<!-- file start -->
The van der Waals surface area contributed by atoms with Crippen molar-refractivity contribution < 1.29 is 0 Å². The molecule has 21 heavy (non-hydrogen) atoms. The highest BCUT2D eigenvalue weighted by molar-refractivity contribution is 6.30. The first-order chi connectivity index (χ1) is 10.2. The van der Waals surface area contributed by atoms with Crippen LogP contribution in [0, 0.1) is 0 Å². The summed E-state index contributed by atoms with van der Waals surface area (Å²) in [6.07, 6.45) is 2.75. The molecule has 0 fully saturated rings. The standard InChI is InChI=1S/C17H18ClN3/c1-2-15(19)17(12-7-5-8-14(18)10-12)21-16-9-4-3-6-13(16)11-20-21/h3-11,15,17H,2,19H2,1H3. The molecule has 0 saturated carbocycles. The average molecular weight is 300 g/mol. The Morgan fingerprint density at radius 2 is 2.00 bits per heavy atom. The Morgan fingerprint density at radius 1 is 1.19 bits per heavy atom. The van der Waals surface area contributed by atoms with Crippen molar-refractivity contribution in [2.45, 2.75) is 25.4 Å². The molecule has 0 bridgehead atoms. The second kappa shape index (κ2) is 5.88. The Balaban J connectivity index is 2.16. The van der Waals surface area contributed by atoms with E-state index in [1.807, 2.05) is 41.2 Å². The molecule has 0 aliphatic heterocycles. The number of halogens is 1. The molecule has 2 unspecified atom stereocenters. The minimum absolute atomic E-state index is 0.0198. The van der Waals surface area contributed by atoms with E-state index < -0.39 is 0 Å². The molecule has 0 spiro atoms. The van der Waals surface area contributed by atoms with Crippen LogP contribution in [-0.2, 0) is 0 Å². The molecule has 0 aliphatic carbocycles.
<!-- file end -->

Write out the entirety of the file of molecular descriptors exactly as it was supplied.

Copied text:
The van der Waals surface area contributed by atoms with Crippen molar-refractivity contribution < 1.29 is 0 Å². The molecule has 21 heavy (non-hydrogen) atoms. The highest BCUT2D eigenvalue weighted by molar-refractivity contribution is 6.30. The first-order chi connectivity index (χ1) is 10.2. The van der Waals surface area contributed by atoms with Crippen LogP contribution in [0, 0.1) is 0 Å². The summed E-state index contributed by atoms with van der Waals surface area (Å²) in [6.07, 6.45) is 2.75. The molecule has 0 fully saturated rings. The standard InChI is InChI=1S/C17H18ClN3/c1-2-15(19)17(12-7-5-8-14(18)10-12)21-16-9-4-3-6-13(16)11-20-21/h3-11,15,17H,2,19H2,1H3. The molecule has 0 saturated carbocycles. The average molecular weight is 300 g/mol. The Morgan fingerprint density at radius 2 is 2.00 bits per heavy atom. The Morgan fingerprint density at radius 1 is 1.19 bits per heavy atom. The van der Waals surface area contributed by atoms with Crippen molar-refractivity contribution in [2.45, 2.75) is 25.4 Å². The molecule has 0 bridgehead atoms. The second kappa shape index (κ2) is 5.88. The Balaban J connectivity index is 2.16. The van der Waals surface area contributed by atoms with E-state index in [1.807, 2.05) is 41.2 Å². The molecule has 0 aliphatic heterocycles. The number of halogens is 1. The molecule has 2 unspecified atom stereocenters. The minimum absolute atomic E-state index is 0.0198. The van der Waals surface area contributed by atoms with E-state index < -0.39 is 0 Å². The molecule has 0 spiro atoms. The van der Waals surface area contributed by atoms with Crippen LogP contribution in [-0.2, 0) is 0 Å². The molecule has 0 aliphatic carbocycles.